Good times ahead: Ceramic hub prepares to come of age

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Ahead of the July 1 deadline for GST implementation, Financial Chronicle sent Arun Kejriwal, founder, Kejriwal Research and Investment Services, to Morbi, the capital of India’s ceramic industry to report on how it is preparing for the changeover. This is what he saw

Morbi is a small town located 60 km from Rajkot and about 200 km from Ahmedabad in Gujarat. The sea is about 35 km away and is well connected by national and state highways. What is interesting about this small town which has a population of about six lakh people is that it is the cluster town for ceramics and sanitary ware of the country.

Morbi has over 900 units manufacturing ceramic wall and floor tiles, quartz stone, ceramic vitrified tiles, parking vitrified tiles, sanitary ware and designer tiles. Different units make different products. This industry has a turnover in excess of Rs 30,000 crore and is roughly about 80-82 per cent of the industry whether organised or unorganised. In terms of number of units this is about 95 per cent of the total units in the country. With such a large domination to expect that this industry would not adjust to the need of the hour is just not imaginable.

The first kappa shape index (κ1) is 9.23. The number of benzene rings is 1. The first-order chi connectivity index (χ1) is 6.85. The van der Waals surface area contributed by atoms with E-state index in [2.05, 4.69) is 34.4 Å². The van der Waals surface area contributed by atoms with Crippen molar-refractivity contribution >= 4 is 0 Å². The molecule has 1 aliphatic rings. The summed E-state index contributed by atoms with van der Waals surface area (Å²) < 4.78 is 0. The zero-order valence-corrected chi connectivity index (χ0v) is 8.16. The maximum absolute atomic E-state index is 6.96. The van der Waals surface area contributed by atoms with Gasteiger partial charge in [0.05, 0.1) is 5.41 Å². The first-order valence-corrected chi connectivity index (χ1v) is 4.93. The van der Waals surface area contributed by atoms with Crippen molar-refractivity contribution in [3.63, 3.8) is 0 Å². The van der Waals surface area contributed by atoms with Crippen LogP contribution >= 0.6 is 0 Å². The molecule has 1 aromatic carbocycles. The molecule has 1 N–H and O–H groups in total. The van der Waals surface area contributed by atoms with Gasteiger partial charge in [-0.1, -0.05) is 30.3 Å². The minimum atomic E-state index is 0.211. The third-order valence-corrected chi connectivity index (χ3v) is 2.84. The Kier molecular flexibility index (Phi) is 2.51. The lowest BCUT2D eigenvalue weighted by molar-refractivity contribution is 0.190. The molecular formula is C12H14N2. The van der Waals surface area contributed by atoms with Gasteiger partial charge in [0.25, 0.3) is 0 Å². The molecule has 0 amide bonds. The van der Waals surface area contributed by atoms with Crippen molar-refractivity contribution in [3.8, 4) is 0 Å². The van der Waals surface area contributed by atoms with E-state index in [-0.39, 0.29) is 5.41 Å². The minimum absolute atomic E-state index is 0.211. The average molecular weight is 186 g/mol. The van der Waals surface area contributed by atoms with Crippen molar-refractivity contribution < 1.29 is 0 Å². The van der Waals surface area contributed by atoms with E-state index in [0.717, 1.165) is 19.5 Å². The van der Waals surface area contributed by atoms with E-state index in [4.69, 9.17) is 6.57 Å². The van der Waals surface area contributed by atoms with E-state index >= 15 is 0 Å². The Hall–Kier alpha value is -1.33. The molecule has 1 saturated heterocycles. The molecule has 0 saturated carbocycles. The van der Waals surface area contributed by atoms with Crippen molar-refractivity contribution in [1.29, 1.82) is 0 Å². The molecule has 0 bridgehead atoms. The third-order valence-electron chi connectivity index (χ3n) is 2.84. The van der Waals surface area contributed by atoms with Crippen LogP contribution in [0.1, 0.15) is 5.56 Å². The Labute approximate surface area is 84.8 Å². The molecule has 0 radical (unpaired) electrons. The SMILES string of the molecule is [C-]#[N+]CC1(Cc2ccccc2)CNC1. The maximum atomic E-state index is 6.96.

Till today the majority of units in Morbi were doing business in an unorganised manner and their dealings were by and large in cash. They bought raw materials in cash and sold goods in cash.

With the introduction of GST things, there would be a drastic change in their way of doing business. In case, they resist change or fail to change, it is possible that their market presence will diminish.

The reason is simple. It would be easy to monitor the movement of trucks and see where they unload their goods. Secondly, there are a large number of chemicals which are manufactured by a mere handful of people. It becomes easy to monitor their end customers. These units will not be willing to become a part of the unorganised sector. Similarly, there are a large number of customers using ceramic products who would require proper invoices with GST paid to claim input credit on their end sales – for example, builders.